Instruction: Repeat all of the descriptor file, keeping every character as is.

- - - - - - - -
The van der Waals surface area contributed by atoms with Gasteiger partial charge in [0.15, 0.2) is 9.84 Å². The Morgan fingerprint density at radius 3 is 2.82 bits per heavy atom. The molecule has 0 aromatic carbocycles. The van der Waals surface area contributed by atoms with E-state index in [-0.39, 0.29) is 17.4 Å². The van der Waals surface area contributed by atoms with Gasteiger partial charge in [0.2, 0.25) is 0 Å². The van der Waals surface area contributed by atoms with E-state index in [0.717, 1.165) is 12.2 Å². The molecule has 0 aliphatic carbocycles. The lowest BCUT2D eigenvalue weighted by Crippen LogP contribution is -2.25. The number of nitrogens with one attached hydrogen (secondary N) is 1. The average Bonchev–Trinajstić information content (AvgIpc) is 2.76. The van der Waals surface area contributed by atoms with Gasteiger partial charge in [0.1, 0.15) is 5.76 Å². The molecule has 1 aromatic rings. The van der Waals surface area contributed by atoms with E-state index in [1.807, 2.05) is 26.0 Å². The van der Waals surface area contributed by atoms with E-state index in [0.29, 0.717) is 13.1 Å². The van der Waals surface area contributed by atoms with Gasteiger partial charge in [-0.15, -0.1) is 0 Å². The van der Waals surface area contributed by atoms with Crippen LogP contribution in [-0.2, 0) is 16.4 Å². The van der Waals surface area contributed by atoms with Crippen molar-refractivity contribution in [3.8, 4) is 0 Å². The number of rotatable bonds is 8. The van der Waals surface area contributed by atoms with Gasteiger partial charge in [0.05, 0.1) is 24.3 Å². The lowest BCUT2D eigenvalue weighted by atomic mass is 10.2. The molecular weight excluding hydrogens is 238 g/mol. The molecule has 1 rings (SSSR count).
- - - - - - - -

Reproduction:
The van der Waals surface area contributed by atoms with Gasteiger partial charge in [0.15, 0.2) is 9.84 Å². The Morgan fingerprint density at radius 3 is 2.82 bits per heavy atom. The molecule has 0 aromatic carbocycles. The van der Waals surface area contributed by atoms with E-state index in [-0.39, 0.29) is 17.4 Å². The van der Waals surface area contributed by atoms with Gasteiger partial charge in [0.2, 0.25) is 0 Å². The van der Waals surface area contributed by atoms with E-state index in [0.717, 1.165) is 12.2 Å². The molecule has 0 aliphatic carbocycles. The lowest BCUT2D eigenvalue weighted by Crippen LogP contribution is -2.25. The number of nitrogens with one attached hydrogen (secondary N) is 1. The average Bonchev–Trinajstić information content (AvgIpc) is 2.76. The van der Waals surface area contributed by atoms with Gasteiger partial charge in [0.1, 0.15) is 5.76 Å². The molecule has 1 aromatic rings. The van der Waals surface area contributed by atoms with E-state index in [1.807, 2.05) is 26.0 Å². The van der Waals surface area contributed by atoms with E-state index in [0.29, 0.717) is 13.1 Å². The van der Waals surface area contributed by atoms with Gasteiger partial charge in [-0.15, -0.1) is 0 Å². The van der Waals surface area contributed by atoms with Crippen LogP contribution in [-0.2, 0) is 16.4 Å². The van der Waals surface area contributed by atoms with Crippen molar-refractivity contribution in [3.8, 4) is 0 Å². The number of rotatable bonds is 8. The van der Waals surface area contributed by atoms with Gasteiger partial charge in [0.05, 0.1) is 24.3 Å². The lowest BCUT2D eigenvalue weighted by atomic mass is 10.2. The molecular weight excluding hydrogens is 238 g/mol. The molecule has 1 rings (SSSR count).